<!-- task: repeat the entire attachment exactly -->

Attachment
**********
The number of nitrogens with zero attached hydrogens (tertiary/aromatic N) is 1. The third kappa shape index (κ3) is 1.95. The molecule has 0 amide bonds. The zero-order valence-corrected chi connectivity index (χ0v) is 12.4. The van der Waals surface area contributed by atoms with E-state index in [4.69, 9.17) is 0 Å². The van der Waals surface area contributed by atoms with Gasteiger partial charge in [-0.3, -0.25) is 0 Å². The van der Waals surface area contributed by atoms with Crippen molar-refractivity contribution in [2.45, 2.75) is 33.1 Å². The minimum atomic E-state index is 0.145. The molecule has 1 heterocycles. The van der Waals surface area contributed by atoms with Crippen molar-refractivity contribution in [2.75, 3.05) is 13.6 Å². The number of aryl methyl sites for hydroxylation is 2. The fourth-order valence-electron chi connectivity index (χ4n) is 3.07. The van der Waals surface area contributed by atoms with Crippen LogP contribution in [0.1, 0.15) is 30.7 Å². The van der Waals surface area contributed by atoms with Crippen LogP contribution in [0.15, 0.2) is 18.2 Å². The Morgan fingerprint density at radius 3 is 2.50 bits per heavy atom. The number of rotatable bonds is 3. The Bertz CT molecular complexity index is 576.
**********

The number of nitrogens with zero attached hydrogens (tertiary/aromatic N) is 1. The third kappa shape index (κ3) is 1.95. The molecule has 0 amide bonds. The zero-order valence-corrected chi connectivity index (χ0v) is 12.4. The van der Waals surface area contributed by atoms with E-state index in [4.69, 9.17) is 0 Å². The van der Waals surface area contributed by atoms with Gasteiger partial charge in [-0.3, -0.25) is 0 Å². The van der Waals surface area contributed by atoms with Crippen molar-refractivity contribution in [2.45, 2.75) is 33.1 Å². The minimum atomic E-state index is 0.145. The molecule has 1 heterocycles. The van der Waals surface area contributed by atoms with Crippen molar-refractivity contribution in [2.75, 3.05) is 13.6 Å². The number of aryl methyl sites for hydroxylation is 2. The fourth-order valence-electron chi connectivity index (χ4n) is 3.07. The van der Waals surface area contributed by atoms with Crippen LogP contribution in [0.1, 0.15) is 30.7 Å². The van der Waals surface area contributed by atoms with Crippen LogP contribution in [0.15, 0.2) is 18.2 Å². The Morgan fingerprint density at radius 3 is 2.50 bits per heavy atom. The number of rotatable bonds is 3. The Bertz CT molecular complexity index is 576.